When expats hold money overseas in foreign financial accounts, they must report those holdings to the IRS and the Financial Crimes Enforcement Network (FinCEN). Taxpayers living abroad must file IRS Form 8938, Statement of Specified Foreign Financial Assets, if they are filing anything other than a joint return and their foreign financial holdings were upwards of $200,000 on the last day of the tax year or more than $300,000 during the year. You will also have to file Form 8938 if you are filing a joint return and your specified foreign financial assets exceeded $400,000 on the last day of the tax year or more than $600,000 at any point during the year.

In addition to Form 8938, you might also have to file a Report of Foreign Bank and Financial Accounts (FBAR) if you held more than $10,000 across all foreign bank accounts at any time during the tax year. These are informational returns and are not used for tax purposes. That said, expatriate taxpayers can be heavily fined and penalized if they do not complete and submit IRS Form 8938 or FinCEN Form 114 by Tax Day.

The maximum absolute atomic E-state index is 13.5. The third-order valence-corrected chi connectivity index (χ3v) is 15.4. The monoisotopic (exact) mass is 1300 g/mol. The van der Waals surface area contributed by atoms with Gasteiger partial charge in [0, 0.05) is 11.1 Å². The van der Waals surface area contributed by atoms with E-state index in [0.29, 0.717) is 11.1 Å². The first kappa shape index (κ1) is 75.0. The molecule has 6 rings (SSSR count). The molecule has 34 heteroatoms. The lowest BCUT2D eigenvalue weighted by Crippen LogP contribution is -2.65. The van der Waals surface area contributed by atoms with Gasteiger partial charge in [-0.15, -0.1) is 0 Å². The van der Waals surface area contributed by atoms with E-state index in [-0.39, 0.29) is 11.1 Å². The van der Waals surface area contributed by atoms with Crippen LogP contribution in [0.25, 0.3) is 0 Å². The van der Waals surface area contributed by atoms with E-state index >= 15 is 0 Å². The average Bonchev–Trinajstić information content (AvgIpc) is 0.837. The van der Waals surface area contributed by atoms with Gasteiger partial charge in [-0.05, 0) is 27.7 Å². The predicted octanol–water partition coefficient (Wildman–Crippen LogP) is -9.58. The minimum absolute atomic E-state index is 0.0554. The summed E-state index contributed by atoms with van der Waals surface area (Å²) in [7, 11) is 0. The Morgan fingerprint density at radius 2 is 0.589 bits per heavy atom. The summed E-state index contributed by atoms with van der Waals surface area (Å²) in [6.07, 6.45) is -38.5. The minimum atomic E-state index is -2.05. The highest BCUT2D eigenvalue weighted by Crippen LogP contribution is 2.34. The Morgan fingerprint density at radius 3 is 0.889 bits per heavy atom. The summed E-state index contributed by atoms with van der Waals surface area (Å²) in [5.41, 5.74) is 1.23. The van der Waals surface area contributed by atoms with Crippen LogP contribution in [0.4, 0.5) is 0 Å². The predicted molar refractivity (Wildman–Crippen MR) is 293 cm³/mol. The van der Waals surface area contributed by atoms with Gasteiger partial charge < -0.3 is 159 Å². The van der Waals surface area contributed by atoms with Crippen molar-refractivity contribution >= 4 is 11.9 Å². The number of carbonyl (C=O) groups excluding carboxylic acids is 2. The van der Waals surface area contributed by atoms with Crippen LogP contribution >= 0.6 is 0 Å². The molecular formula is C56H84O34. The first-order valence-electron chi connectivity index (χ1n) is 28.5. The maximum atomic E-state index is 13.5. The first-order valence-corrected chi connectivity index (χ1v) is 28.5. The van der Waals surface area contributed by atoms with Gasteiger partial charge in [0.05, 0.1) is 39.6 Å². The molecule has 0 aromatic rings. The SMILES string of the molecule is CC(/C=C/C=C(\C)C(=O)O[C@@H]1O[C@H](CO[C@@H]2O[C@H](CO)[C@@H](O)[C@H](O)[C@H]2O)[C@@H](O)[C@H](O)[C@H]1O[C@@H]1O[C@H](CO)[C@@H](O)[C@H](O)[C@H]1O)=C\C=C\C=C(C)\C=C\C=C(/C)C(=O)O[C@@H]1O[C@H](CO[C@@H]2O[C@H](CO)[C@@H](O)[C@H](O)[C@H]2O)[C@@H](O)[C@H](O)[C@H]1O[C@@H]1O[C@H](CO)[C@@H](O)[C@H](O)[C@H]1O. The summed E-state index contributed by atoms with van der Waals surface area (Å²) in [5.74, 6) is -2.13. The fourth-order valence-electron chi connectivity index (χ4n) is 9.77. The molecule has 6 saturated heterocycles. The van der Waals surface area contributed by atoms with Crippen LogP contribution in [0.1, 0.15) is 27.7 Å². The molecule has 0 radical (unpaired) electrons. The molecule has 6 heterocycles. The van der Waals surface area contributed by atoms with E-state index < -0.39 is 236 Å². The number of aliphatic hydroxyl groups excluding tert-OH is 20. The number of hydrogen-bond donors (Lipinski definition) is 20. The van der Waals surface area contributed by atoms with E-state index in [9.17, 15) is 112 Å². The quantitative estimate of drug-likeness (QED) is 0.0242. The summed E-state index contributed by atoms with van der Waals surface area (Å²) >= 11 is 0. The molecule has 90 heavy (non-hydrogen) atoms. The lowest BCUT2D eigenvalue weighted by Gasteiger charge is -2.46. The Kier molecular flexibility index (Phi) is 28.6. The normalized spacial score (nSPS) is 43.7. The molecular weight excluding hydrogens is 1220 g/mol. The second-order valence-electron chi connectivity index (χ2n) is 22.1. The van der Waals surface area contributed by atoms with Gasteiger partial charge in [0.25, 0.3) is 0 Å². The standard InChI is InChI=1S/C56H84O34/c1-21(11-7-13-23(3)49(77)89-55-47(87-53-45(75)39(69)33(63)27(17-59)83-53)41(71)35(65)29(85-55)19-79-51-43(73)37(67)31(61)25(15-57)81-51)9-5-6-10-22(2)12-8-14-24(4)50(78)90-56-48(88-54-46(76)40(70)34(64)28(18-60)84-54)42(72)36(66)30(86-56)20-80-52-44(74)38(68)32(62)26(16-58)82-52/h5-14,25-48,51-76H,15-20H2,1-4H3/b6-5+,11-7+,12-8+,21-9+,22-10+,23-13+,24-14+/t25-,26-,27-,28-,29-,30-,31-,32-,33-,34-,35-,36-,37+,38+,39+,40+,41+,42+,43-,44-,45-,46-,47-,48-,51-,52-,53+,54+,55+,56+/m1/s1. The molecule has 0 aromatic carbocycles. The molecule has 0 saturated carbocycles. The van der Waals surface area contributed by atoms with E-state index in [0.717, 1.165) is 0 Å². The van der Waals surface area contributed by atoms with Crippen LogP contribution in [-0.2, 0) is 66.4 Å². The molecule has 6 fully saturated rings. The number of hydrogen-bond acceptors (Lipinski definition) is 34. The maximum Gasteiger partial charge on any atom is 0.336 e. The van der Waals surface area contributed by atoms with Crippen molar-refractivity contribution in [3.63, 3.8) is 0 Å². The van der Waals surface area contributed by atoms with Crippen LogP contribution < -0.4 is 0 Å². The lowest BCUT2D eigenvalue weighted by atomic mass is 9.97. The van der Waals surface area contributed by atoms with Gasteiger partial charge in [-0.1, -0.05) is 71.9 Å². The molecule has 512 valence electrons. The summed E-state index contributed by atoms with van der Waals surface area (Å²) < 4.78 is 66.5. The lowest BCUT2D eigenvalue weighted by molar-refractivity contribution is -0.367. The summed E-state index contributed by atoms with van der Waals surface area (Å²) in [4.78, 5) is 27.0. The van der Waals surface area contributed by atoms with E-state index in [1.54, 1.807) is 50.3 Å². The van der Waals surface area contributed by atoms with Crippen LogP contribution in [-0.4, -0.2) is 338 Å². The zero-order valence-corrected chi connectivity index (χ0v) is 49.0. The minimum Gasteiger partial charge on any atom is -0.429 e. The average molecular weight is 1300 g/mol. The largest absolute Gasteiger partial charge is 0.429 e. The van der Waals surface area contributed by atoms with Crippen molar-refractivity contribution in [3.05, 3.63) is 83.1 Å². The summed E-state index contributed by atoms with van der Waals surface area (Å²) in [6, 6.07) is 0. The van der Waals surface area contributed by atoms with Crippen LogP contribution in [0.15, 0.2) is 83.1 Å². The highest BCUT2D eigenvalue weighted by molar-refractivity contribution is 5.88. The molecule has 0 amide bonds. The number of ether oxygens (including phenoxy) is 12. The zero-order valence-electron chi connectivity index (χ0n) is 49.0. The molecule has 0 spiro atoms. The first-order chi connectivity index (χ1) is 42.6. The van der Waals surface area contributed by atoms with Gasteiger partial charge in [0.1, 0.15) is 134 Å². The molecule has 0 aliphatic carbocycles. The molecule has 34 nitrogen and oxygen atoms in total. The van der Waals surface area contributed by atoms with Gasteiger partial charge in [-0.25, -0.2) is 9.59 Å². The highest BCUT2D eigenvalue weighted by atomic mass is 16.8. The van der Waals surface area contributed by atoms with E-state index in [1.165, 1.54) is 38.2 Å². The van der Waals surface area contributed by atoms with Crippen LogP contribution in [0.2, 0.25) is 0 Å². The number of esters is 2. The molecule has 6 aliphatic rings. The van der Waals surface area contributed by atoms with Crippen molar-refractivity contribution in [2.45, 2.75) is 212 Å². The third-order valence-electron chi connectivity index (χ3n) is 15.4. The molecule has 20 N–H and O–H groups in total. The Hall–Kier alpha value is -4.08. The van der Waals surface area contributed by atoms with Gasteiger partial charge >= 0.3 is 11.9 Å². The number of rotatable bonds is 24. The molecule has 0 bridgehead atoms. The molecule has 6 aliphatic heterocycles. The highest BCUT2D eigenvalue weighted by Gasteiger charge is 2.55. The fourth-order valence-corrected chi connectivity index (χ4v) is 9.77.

What if You Don’t Pay Taxes to the IRS as a US Expat?

If you fail to report your income or pay taxes to the IRS as an American expatriate, you will likely be fined. Such fines can equate to thousands of dollars, depending on the reason for the penalty.

Failure to file information returns alone can be costly for U.S. expats. The initial fine for not submitting Form 8938 is $10,000. Comparatively, if you do not file your annual tax return, you will be fined 5% of the unpaid tax for each month you do not file, up to five months. Then, additional penalties might be imposed. For example, expats might see their U.S. passports revoked if they fall into serious delinquency regarding their taxes.

All of that is to say, if you do not pay income tax or file your tax return with the IRS when necessary, regardless of where you live, you may be handed down costly financial penalties from the IRS.

Don’t Let Tax Obligations Complicate Your Life Overseas

For help understanding your tax obligations while living abroad, call the tax CPAs for American expatriates at US Tax Help today at (541) 362-9127.